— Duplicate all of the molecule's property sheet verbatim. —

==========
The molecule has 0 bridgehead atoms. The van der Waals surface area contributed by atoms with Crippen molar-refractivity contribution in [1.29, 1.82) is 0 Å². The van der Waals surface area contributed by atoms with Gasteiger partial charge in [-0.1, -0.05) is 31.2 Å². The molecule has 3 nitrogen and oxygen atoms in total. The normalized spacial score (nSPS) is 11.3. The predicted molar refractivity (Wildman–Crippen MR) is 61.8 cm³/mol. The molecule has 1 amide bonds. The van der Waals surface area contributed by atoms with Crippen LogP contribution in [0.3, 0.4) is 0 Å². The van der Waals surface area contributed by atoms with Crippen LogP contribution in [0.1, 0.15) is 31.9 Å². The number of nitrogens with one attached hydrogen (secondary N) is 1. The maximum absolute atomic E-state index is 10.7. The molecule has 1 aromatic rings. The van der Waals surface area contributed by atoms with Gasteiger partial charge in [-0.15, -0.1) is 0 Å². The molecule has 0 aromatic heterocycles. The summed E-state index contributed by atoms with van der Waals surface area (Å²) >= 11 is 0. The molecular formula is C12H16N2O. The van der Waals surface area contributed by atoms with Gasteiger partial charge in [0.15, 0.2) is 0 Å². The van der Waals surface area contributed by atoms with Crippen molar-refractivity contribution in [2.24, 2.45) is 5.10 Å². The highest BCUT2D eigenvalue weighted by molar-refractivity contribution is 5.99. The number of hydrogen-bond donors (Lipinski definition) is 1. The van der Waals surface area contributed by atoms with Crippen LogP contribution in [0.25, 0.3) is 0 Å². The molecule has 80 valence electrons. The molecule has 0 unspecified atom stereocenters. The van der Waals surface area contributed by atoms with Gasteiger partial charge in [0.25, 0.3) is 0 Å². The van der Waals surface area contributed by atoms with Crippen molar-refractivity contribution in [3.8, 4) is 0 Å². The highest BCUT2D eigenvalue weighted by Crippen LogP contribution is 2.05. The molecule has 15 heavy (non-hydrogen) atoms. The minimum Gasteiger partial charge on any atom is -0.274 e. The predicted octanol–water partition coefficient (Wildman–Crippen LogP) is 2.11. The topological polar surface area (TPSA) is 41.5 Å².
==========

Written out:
The molecule has 0 bridgehead atoms. The van der Waals surface area contributed by atoms with Crippen molar-refractivity contribution in [1.29, 1.82) is 0 Å². The van der Waals surface area contributed by atoms with Gasteiger partial charge in [-0.1, -0.05) is 31.2 Å². The molecule has 3 nitrogen and oxygen atoms in total. The normalized spacial score (nSPS) is 11.3. The predicted molar refractivity (Wildman–Crippen MR) is 61.8 cm³/mol. The molecule has 1 amide bonds. The van der Waals surface area contributed by atoms with Crippen LogP contribution in [0.3, 0.4) is 0 Å². The van der Waals surface area contributed by atoms with Crippen LogP contribution in [0.1, 0.15) is 31.9 Å². The number of nitrogens with one attached hydrogen (secondary N) is 1. The maximum absolute atomic E-state index is 10.7. The molecule has 1 aromatic rings. The van der Waals surface area contributed by atoms with Gasteiger partial charge in [-0.15, -0.1) is 0 Å². The molecule has 0 aromatic heterocycles. The summed E-state index contributed by atoms with van der Waals surface area (Å²) >= 11 is 0. The molecular formula is C12H16N2O. The van der Waals surface area contributed by atoms with Gasteiger partial charge in [0.15, 0.2) is 0 Å². The van der Waals surface area contributed by atoms with Crippen molar-refractivity contribution in [2.24, 2.45) is 5.10 Å². The highest BCUT2D eigenvalue weighted by molar-refractivity contribution is 5.99. The number of hydrogen-bond donors (Lipinski definition) is 1. The van der Waals surface area contributed by atoms with Crippen LogP contribution in [0.25, 0.3) is 0 Å². The molecule has 80 valence electrons. The molecule has 0 unspecified atom stereocenters. The van der Waals surface area contributed by atoms with Gasteiger partial charge in [0.25, 0.3) is 0 Å². The van der Waals surface area contributed by atoms with Crippen molar-refractivity contribution in [3.8, 4) is 0 Å². The highest BCUT2D eigenvalue weighted by Crippen LogP contribution is 2.05. The molecule has 15 heavy (non-hydrogen) atoms. The minimum Gasteiger partial charge on any atom is -0.274 e. The predicted octanol–water partition coefficient (Wildman–Crippen LogP) is 2.11. The topological polar surface area (TPSA) is 41.5 Å².